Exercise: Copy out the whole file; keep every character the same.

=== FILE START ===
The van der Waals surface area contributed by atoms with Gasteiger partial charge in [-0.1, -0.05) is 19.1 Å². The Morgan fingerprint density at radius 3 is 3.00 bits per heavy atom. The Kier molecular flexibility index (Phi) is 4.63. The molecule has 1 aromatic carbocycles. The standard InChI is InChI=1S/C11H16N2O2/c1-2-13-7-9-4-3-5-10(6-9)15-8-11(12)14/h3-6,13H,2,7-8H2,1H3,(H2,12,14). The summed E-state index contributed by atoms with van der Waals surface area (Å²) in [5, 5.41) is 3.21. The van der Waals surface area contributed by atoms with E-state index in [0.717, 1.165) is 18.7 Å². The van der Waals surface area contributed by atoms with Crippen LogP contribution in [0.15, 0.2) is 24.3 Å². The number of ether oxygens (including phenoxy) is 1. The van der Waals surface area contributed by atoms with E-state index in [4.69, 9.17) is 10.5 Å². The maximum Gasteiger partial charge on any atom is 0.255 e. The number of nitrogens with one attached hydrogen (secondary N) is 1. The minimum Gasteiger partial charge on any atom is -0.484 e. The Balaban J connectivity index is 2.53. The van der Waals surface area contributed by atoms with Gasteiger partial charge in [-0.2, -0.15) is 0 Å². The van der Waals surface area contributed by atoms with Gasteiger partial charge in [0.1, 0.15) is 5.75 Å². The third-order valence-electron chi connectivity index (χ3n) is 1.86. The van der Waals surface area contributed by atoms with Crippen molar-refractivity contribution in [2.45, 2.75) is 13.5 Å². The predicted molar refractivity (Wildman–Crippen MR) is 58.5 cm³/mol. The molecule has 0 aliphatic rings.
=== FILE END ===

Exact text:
The van der Waals surface area contributed by atoms with Gasteiger partial charge in [-0.1, -0.05) is 19.1 Å². The Morgan fingerprint density at radius 3 is 3.00 bits per heavy atom. The Kier molecular flexibility index (Phi) is 4.63. The molecule has 1 aromatic carbocycles. The standard InChI is InChI=1S/C11H16N2O2/c1-2-13-7-9-4-3-5-10(6-9)15-8-11(12)14/h3-6,13H,2,7-8H2,1H3,(H2,12,14). The summed E-state index contributed by atoms with van der Waals surface area (Å²) in [5, 5.41) is 3.21. The van der Waals surface area contributed by atoms with E-state index in [0.717, 1.165) is 18.7 Å². The van der Waals surface area contributed by atoms with Crippen LogP contribution in [0.15, 0.2) is 24.3 Å². The number of ether oxygens (including phenoxy) is 1. The van der Waals surface area contributed by atoms with E-state index in [4.69, 9.17) is 10.5 Å². The maximum Gasteiger partial charge on any atom is 0.255 e. The number of nitrogens with one attached hydrogen (secondary N) is 1. The minimum Gasteiger partial charge on any atom is -0.484 e. The Balaban J connectivity index is 2.53. The van der Waals surface area contributed by atoms with Gasteiger partial charge in [-0.2, -0.15) is 0 Å². The van der Waals surface area contributed by atoms with Gasteiger partial charge in [0.1, 0.15) is 5.75 Å². The third-order valence-electron chi connectivity index (χ3n) is 1.86. The van der Waals surface area contributed by atoms with Crippen molar-refractivity contribution in [2.45, 2.75) is 13.5 Å². The predicted molar refractivity (Wildman–Crippen MR) is 58.5 cm³/mol. The molecule has 0 aliphatic rings.